As Conan writes in a September article on Medium.com, “One year ago, a series of spills dumped toxic palm oil effluent into the Pasión River where it runs through the municipality of Sayaxché in Guatemala’s Peten region. The spills were the latest in a long history of abuses associated with Guatemala’s palm oil industry — (more…)
Ben Dobson grew up in Hillsdale, New York, on a small organic farm and started his first agricultural business in 2001. After two years on his own, he joined forces with his father Ted Dobson and managed the fields at his salad and tomato farm in Sheffield, MA, from 2003 through 2006. Since then Ben has started, managed, and overseen the sale of two agricultural businesses: One of which, Atlantic Organics, founded in 2007, was the largest organic vegetable farm in the state of Maine. The other, a company called Locally Known LLC, founded in 2008, was a salad processing company that sold pre-packaged ready to eat salads to Whole Foods Market, Hannaford Bros. and Trader Joe’s supermarkets in the Northeast and Mid Atlantic regions.
In 2013, Ben joined Stone House Farm as the Organic Transition Manager, and in 2016 he became their Farm Manager. He planned and oversaw the implementation of an organic transition on the 2,200-acre Stone House Farm property, and developed a non-GMO feed and grain business to sell their grain. The farm is now expanding its grain operation to include organic grain from other farms in the region.
Ben also heads Hudson Carbon: a research project conducting long term research across several sites on Stone House Farm and two neighboring farms. Hudson Carbon monitors the economic impacts and ecological effects of organic farming systems regarding carbon sequestration. Collaborators in this project include the Rodale Institute, The Woods Hole Marine Biological Laboratory, and Scenic Hudson. This winter Hudson Carbon will be launching a website with sections dedicated to farmers, science, and the public.
Currently one of the most plentiful fished fish on the East Coast is actually a shark called dogfish, and yet most Americans have hardly even heard of it. So where are the catches going? Turns out, 90% of the fish Americans eat is imported, whereas 99% of dogfish is exported other places.
Where does Dorn Cox find the time to get so much done? Dorn is a founding member and board president of farm hack, is director of Greenstart, and– as his bio on their webiste totes– on his 250-acre family farm in Lee, NH, “has worked to select effective cover crops, grains and oilseeds for food and energy production, and has designed, constructed, documented, and shared systems for small-scale grain and oil seeds processing, biofuel production, and no-till and low-till equipment to reduce energy use and increase soil health.”
Also, in his spare time, Dorn find time to contribute to our Almanac. You won’t want to miss this interview. Tune in, as always, at 4:00 P.M EST to Heritage Radio Network.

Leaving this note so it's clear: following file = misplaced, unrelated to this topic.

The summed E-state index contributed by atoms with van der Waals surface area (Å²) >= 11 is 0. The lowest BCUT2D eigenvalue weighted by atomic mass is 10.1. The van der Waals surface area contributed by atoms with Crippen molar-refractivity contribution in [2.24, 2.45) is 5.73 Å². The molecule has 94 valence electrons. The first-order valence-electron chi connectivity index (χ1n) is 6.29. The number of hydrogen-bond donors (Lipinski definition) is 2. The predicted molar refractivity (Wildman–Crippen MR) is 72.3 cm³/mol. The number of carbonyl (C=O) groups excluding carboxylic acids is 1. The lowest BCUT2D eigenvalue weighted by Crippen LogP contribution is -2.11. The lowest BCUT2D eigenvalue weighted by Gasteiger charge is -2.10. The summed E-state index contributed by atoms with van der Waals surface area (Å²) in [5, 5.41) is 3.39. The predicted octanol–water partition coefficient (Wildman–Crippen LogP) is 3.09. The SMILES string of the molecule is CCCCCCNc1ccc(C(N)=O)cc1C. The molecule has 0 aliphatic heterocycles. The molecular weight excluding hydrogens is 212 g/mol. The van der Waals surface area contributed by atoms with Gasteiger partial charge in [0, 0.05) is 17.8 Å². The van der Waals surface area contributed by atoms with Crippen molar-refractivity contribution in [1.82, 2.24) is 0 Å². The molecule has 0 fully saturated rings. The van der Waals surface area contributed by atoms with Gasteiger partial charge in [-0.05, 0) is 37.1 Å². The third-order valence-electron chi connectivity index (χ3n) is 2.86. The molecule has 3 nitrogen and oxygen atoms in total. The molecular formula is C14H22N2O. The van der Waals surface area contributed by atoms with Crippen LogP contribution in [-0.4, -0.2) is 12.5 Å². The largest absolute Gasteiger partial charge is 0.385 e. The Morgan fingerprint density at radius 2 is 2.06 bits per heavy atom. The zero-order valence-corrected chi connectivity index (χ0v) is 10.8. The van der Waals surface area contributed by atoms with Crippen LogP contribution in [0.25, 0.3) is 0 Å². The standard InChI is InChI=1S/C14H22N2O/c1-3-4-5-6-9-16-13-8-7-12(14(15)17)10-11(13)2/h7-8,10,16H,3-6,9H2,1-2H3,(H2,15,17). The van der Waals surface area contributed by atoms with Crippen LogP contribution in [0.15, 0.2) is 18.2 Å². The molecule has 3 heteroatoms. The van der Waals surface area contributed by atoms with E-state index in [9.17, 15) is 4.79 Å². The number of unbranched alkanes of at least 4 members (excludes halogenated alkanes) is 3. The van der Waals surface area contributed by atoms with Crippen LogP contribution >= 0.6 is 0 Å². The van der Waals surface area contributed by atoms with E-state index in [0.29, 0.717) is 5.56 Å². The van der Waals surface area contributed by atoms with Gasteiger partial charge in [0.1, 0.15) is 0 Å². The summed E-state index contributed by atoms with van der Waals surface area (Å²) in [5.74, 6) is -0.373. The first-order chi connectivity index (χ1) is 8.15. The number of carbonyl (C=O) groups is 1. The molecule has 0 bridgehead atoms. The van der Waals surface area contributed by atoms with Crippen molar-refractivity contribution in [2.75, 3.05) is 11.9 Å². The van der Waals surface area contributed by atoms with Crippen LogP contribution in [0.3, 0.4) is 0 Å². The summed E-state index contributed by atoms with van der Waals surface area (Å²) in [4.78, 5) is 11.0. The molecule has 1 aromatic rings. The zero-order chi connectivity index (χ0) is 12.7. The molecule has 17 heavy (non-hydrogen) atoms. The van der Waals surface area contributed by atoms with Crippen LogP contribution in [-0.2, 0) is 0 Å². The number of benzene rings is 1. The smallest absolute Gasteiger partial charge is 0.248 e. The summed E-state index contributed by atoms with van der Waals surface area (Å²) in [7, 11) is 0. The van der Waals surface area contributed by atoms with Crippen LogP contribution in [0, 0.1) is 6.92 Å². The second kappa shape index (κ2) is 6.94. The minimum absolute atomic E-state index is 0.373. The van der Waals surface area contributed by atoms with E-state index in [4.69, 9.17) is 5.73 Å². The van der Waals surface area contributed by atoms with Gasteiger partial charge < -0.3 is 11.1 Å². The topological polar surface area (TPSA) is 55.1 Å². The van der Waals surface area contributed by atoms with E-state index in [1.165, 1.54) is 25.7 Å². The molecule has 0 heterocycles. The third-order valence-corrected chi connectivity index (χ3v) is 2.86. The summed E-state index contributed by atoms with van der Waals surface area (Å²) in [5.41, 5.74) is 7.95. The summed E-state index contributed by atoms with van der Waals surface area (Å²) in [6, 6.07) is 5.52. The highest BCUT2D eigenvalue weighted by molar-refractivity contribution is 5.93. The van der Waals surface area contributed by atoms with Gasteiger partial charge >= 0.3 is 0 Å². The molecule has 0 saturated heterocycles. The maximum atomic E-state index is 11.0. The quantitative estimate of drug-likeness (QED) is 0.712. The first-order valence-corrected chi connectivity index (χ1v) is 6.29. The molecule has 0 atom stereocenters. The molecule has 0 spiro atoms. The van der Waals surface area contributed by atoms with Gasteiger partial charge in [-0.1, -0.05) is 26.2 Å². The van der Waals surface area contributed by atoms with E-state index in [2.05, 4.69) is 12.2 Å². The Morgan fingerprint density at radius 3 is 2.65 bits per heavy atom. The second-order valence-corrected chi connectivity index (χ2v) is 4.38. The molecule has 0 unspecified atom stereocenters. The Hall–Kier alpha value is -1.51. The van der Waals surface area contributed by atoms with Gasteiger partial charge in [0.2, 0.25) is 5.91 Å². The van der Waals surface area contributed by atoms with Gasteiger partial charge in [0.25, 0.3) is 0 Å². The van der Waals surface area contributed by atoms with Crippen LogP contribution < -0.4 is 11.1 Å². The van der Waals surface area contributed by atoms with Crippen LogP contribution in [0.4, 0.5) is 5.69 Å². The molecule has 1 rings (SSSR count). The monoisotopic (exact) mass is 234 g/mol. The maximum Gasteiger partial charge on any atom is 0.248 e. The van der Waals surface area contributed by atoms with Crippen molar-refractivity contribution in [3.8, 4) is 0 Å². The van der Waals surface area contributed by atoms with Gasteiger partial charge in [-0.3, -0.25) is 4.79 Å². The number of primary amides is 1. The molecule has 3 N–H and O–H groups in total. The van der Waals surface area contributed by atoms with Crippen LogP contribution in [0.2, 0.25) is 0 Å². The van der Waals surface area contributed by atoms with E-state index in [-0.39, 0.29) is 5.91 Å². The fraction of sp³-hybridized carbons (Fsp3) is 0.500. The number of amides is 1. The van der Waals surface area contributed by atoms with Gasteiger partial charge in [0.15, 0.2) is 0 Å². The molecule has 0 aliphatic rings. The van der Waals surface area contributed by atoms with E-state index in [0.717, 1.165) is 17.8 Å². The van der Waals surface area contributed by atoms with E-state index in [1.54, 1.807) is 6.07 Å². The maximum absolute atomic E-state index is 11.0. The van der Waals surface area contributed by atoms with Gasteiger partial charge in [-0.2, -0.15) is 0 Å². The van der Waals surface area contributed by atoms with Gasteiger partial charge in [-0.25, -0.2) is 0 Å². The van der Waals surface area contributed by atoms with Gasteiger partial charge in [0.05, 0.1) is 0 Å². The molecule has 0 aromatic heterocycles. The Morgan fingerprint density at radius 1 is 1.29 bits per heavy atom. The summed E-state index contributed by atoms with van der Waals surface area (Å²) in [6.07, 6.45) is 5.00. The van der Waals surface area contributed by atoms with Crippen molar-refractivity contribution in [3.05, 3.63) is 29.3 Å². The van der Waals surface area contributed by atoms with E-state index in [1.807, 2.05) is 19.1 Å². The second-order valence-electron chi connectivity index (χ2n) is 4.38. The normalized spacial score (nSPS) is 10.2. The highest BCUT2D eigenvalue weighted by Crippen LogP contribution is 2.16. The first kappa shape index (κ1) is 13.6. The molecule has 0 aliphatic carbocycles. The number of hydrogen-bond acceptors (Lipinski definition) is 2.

Remember Adam and Johanna, the sweet song birds of Songbird Farm in Unity, ME? Good. Just to keep you abreast of their happenings: you can catch Adam’s interview on the Greenhorns Radio here, order his CD here, and see him and Johanna live at the following shows!
The songbirds also report: “We’re heading out on a longer tour in late November, with shows in Kentucky, Indiana, Colorado, Idaho, Washington, Oregon and Montana. More of these dates are contradances, though we’re hoping to add a number of concerts to the tour to promote the songs and stories on Walk These Fields. For more information see: www.sassafrasstomp.com/schedule and to book them: song.bird firstname.lastname@example.org
Lauren Markham, author of The New Farmers, an article in Orion Magazine, recently spoke on Wisconsin Public Radio about the young farmer movement. Have a listen, she gives the Greenhorns a big ole’ shout-out and boost!
Greenhorns were also recently featured with Lauren Markham on Michael Olsen’s food chain radio show to discuss the future of farming. Click HERE to listen to the show (warning: Greenhorns were often cut off for commercial breaks, resulting in many incomplete thoughts.)
Greenhorns Radio is radio for young farmers, by young farmers. Hosted by acclaimed activist, farmer and film-maker Severine v T Fleming, Greenhorn Radio is a weekly phone interview with next generation farmers and ranchers, surveying the issues critical to their success. We hold no punches. Greenhorns is a six year old grassroots cultural organization with a mission to recruit, promote and support young farmers in America by producing media, events and stunts that connect and and inspire.
This book, co-written by Ira Glass and Jessica Abel will tell you how.
Radio: An Illustrated Guidegives you an inside look at how This American Life is made. But even better, it’s a step-by-step primer on how to make a radio story. The book includes detail on where we find our stories, how to structure a story, how to do an interview, how to hold the microphone, how to edit sound, how to write a script…really everything you’d need to get started. It’s 32 black-and-white pages long, with appropriately fancy color covers, and was drawn by cartoonist Jessica Abel and written by Jessica and Ira Glass.
Don’t forget to listen to Greenhorn Radio every Thursday on the Heritage Radio Network.